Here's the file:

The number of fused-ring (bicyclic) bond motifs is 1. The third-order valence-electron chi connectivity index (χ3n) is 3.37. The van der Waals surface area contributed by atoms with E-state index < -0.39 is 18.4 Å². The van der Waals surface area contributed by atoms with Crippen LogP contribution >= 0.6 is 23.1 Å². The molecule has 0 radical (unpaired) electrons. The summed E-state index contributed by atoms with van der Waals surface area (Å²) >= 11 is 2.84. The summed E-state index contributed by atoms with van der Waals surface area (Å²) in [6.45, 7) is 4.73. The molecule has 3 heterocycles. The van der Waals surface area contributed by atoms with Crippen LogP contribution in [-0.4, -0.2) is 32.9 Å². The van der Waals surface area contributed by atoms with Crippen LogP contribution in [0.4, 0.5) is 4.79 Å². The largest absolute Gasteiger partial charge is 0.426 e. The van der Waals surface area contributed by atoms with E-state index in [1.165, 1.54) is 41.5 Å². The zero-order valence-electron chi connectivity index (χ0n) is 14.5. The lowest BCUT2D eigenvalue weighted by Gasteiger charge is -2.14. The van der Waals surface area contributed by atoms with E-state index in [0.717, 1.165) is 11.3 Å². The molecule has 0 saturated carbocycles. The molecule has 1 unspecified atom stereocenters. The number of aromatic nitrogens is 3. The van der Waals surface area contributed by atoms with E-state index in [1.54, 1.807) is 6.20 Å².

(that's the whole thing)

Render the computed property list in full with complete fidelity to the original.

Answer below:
The number of fused-ring (bicyclic) bond motifs is 1. The third-order valence-electron chi connectivity index (χ3n) is 3.37. The van der Waals surface area contributed by atoms with E-state index < -0.39 is 18.4 Å². The van der Waals surface area contributed by atoms with Crippen LogP contribution >= 0.6 is 23.1 Å². The molecule has 0 radical (unpaired) electrons. The summed E-state index contributed by atoms with van der Waals surface area (Å²) >= 11 is 2.84. The summed E-state index contributed by atoms with van der Waals surface area (Å²) in [6.45, 7) is 4.73. The molecule has 3 heterocycles. The van der Waals surface area contributed by atoms with Crippen LogP contribution in [-0.4, -0.2) is 32.9 Å². The van der Waals surface area contributed by atoms with Crippen LogP contribution in [0.4, 0.5) is 4.79 Å². The largest absolute Gasteiger partial charge is 0.426 e. The van der Waals surface area contributed by atoms with E-state index in [1.165, 1.54) is 41.5 Å². The zero-order valence-electron chi connectivity index (χ0n) is 14.5. The lowest BCUT2D eigenvalue weighted by Gasteiger charge is -2.14. The van der Waals surface area contributed by atoms with E-state index in [0.717, 1.165) is 11.3 Å². The molecule has 0 saturated carbocycles. The molecule has 1 unspecified atom stereocenters. The number of aromatic nitrogens is 3. The van der Waals surface area contributed by atoms with E-state index in [1.54, 1.807) is 6.20 Å².